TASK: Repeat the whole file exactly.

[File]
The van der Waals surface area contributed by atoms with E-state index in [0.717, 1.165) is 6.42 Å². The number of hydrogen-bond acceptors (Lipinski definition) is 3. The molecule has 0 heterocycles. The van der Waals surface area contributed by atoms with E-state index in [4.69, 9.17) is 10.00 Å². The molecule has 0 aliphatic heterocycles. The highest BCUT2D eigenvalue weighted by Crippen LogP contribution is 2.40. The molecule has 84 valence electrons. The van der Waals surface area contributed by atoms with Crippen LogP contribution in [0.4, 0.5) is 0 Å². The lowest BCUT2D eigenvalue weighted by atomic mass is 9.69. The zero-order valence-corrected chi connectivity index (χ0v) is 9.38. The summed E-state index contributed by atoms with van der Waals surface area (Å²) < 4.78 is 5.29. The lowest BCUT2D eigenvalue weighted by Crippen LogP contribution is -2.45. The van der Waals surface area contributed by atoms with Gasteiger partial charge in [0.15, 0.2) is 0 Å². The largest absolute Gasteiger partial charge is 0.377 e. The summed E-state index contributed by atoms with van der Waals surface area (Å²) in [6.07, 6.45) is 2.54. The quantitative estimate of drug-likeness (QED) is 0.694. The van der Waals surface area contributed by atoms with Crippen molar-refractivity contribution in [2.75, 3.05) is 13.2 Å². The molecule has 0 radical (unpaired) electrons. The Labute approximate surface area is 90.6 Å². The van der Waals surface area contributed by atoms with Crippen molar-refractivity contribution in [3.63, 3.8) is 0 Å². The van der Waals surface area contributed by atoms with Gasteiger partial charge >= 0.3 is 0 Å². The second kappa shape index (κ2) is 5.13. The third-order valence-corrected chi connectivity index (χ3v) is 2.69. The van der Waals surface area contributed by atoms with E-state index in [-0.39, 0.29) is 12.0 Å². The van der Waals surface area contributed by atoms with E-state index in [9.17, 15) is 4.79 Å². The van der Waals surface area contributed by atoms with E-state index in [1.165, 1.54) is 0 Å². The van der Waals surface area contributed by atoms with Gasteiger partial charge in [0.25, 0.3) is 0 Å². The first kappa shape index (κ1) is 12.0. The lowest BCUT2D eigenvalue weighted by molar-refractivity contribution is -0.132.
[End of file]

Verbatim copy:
The van der Waals surface area contributed by atoms with E-state index in [0.717, 1.165) is 6.42 Å². The number of hydrogen-bond acceptors (Lipinski definition) is 3. The molecule has 0 heterocycles. The van der Waals surface area contributed by atoms with E-state index in [4.69, 9.17) is 10.00 Å². The molecule has 0 aliphatic heterocycles. The highest BCUT2D eigenvalue weighted by Crippen LogP contribution is 2.40. The molecule has 84 valence electrons. The van der Waals surface area contributed by atoms with Crippen LogP contribution in [0.4, 0.5) is 0 Å². The lowest BCUT2D eigenvalue weighted by atomic mass is 9.69. The zero-order valence-corrected chi connectivity index (χ0v) is 9.38. The summed E-state index contributed by atoms with van der Waals surface area (Å²) < 4.78 is 5.29. The lowest BCUT2D eigenvalue weighted by Crippen LogP contribution is -2.45. The van der Waals surface area contributed by atoms with Gasteiger partial charge in [0.15, 0.2) is 0 Å². The largest absolute Gasteiger partial charge is 0.377 e. The summed E-state index contributed by atoms with van der Waals surface area (Å²) in [6.07, 6.45) is 2.54. The quantitative estimate of drug-likeness (QED) is 0.694. The van der Waals surface area contributed by atoms with Crippen molar-refractivity contribution in [2.75, 3.05) is 13.2 Å². The molecule has 0 radical (unpaired) electrons. The Labute approximate surface area is 90.6 Å². The van der Waals surface area contributed by atoms with Crippen molar-refractivity contribution in [3.63, 3.8) is 0 Å². The van der Waals surface area contributed by atoms with Gasteiger partial charge >= 0.3 is 0 Å². The second kappa shape index (κ2) is 5.13. The third-order valence-corrected chi connectivity index (χ3v) is 2.69. The van der Waals surface area contributed by atoms with E-state index in [-0.39, 0.29) is 12.0 Å². The van der Waals surface area contributed by atoms with E-state index in [9.17, 15) is 4.79 Å². The van der Waals surface area contributed by atoms with E-state index in [1.165, 1.54) is 0 Å². The van der Waals surface area contributed by atoms with Gasteiger partial charge in [0.25, 0.3) is 0 Å². The first kappa shape index (κ1) is 12.0. The lowest BCUT2D eigenvalue weighted by molar-refractivity contribution is -0.132.